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Strikes Work


The Las Vegas teachers threatened a strike. You probably didn’t hear about because near-strikes don’t get much media coverage. And also because the city caved entirely in the face of the fear of the strike wave hitting it next.

Officials with the Clark County School District and the teachers union have tentatively agreed on the terms of a contract for the 2019-20 and 2020-21 school years, averting a threatened strike on Sept. 10.

Superintendent Jesus Jara and top officials of the Clark County Education Association announced the deal at a 5 p.m. news conference at the district’s offices on Sahara Avenue that also was attended by Nevada Gov. Steve Sisolak.

“The effort, collectively … to get this deal done was critical for our 320,000 children,” Jara said.

The agreement includes a 3 percent salary raise; a step increase in the salary table in each year of the contract; a 4 percent increase in CCSD’s health care contribution in both years; as well as a column advancement for every employee who has completed their professional development requirements needed to advance one column on the salary table.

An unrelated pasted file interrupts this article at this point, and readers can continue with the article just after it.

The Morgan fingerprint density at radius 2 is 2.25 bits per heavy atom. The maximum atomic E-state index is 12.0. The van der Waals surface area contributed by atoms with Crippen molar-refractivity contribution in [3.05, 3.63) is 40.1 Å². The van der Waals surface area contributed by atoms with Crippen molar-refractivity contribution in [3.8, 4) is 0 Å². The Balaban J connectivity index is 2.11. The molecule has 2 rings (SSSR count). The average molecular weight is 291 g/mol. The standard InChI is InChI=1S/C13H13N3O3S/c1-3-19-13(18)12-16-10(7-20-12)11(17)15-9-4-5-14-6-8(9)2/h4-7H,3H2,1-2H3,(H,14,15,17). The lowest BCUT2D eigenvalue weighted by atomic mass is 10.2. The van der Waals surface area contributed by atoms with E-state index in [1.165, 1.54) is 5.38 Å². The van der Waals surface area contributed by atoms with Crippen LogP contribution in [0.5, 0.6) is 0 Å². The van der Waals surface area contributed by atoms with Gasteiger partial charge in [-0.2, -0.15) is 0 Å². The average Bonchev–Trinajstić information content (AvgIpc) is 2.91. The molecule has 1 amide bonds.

The contract also includes a provision to discuss a new Professional Growth System model in the future.

The professional development raises proved to be the most contentious point as contract talks turned heated last week, leading to threats of a strike. The district had previously offered a one-time payment for professional development raises, which the union declined.

This is very good. Teachers to keep demanding more for themselves, which means more for their students when it means they aren’t working second jobs to make ends meet or taking money out of their meager salaries to buy school supplies for students.

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